Now, taking the 360 goods in a random order, pick a destination for each. To pick a destination, find the city with the lowest usage total, ignoring cities that either (a) are within 2 pips of a source for the good or (b) have already been chosen as a destination for the same good earlier in this deck. (A city is also ignored if the payoff there would be below some minimum; on most maps this minimum is $3, but we noticed that the deck that comes with India Rails has no payoffs lower than $7, so we made that the minimum for our India Rails decks as well.) If there is a tie for lowest usage, break the tie randomly. Then adjust the usage total for the destination as follows: First, add 1 over the city weight, to reflect the city's use as a destination. Next, for each city that produces the good we just used, adjust the usage totals for all sources of that good. At each source, subtract 0.25 divided by the number of possible sources, divided by the sources's city weight. (This reverses the initial increment to usage totals caused by this good.) Then compute the sum, across all sources, of 1 over (distance from source to this desti- nation). Call this S. Finally, for each source, increase the usage total by 0.25 times (1 over the distance to the destination), divided by S, divided by the source city's weight. E.g., if there are two sources at distances 10 and 20, the nearer source gets (0.1 / (0.1+0.05)) = 2/3 of the usage increase and the further source gets 1/3, compared to the 1/2 and 1/2 that they got in the initial usage totals (before the actual destination was known).

Combining demands to form cards

Having picked which goods to use, and assigned a city to each to form a set of demands, we next have to combine the demands in sets of three to form cards. Again, this discussion will assume there are 120 cards.

Over time, we came up with various constraints limiting which demands can appear together on a single card. For starters, we require that each card have a "small" payoff and a "large" payoff. The dividing line is chosen to be the median payoff (across these 360 demands), plus 1. Of the payoffs less than or equal to that amount (typically about 190 to 200 of the 360 in the deck), we choose 120 and assign them to different cards. Then we take the demands with higher payoffs and assign one to each card, making sure we don't violate any of the pairwise constraints (described below). (In the unlikely event we come to a small payoff for which no remaining large payoff will work, we replace the small payoff with one of the unused ones.) Finally, we take the remaining 120 demands and assign them to cards, making sure we don't violate any pairwise or triplewise constraints.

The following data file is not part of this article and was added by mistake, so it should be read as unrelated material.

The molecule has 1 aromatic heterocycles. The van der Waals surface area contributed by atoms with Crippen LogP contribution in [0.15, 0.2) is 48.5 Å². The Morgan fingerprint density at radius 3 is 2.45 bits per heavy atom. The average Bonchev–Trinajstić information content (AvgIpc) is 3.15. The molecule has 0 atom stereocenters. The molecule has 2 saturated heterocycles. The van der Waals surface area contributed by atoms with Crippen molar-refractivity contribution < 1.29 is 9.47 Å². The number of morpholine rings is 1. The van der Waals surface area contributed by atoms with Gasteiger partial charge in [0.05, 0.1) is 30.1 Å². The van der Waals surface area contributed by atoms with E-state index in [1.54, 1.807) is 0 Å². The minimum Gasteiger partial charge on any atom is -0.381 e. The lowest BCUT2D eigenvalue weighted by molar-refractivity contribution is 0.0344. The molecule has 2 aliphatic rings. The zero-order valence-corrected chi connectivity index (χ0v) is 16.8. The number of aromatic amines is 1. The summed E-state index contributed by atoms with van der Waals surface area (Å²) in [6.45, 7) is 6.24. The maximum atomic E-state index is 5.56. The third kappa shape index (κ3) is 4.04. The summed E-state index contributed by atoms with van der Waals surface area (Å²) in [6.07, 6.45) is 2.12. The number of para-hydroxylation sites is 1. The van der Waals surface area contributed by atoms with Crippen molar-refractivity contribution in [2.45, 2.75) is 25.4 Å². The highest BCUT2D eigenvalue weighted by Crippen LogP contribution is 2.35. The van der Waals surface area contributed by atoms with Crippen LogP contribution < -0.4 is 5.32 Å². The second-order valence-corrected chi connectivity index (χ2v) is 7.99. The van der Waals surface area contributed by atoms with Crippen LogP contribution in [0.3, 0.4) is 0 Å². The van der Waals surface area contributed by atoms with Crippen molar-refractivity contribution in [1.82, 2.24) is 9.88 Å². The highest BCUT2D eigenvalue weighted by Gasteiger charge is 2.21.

It often happens that we get to the last card or two and find that we cannot assign the last demands to the remaining cards without violating a constraint. If so, we back up and swipe the third demand from an earlier card, and then see if we can fulfill the scavenged card using the remaining demands. This process typically settles down after only a few iterations.

The pairwise and triplewise constraints we've developed so far are as follows. Random sampling shows that about 80% of all possible pairs of demands pass the pairwise constraints, while about 40% of all possible triples pass the full constraints. Not everyone will agree with all the constraints we've chosen to use, but we're making the decks, so we make the rules!

Note: Several of the constraints compare distances against limits such as 12, 24, or 30. These limits are scaled up for Lunar Rails and Martian Rails, where the top speed of trains is 16 instead of 12.

Shuffling the deck

Since the program is also handling shuffling the cards (so it can show when taxes appears), it also ensures that none of the first 5N cards (where N is the number of players) includes any run that cannot be built using starting capital; i.e., connecting the preferred source (not just any source) to the destination via a major city must be possible on the initial money. (It may be off slightly since the track-building cost doesn't include building into cities. But each run on the first 5N cards is at least close enough that it should be doable given even a small intermediate payoff.)

In Lunar Rails and Martian Rails, where players start with $60 but can spend only $40 before the first turn of movement, the initial runs are limited to those that can be built using $50, which means that at least the track to the starting city can probably be built for the initial $40.

To do this, the program finds all cards containing demands that cannot be done in the beginning, and sets those aside. It then shuffles the rest, and picks 5N to start the final deck. It then shuffles the remainder back in with those that were set aside, and sticks them after the initial cards.

Having shuffled the deck, the program decides where the taxes card would be if there were a real card for it. For each card (not counting the first 3N cards, which are dealt out before any building is done), it gives a 1/k chance of the card being preceded by the taxes event, where k is initially the number of cards remaining in the deck at the point the given card is being drawn. When a card does turn out to be preceded by taxes, it checks a further 1/k chance that the deck is "reshuffled" at that point (after first resetting k to be at least half the deck if it was smaller). Note that you should not actually reshuffle the deck; the program merely simulates the effect by using a larger value for k when computing whether taxes occurs before subsequent cards.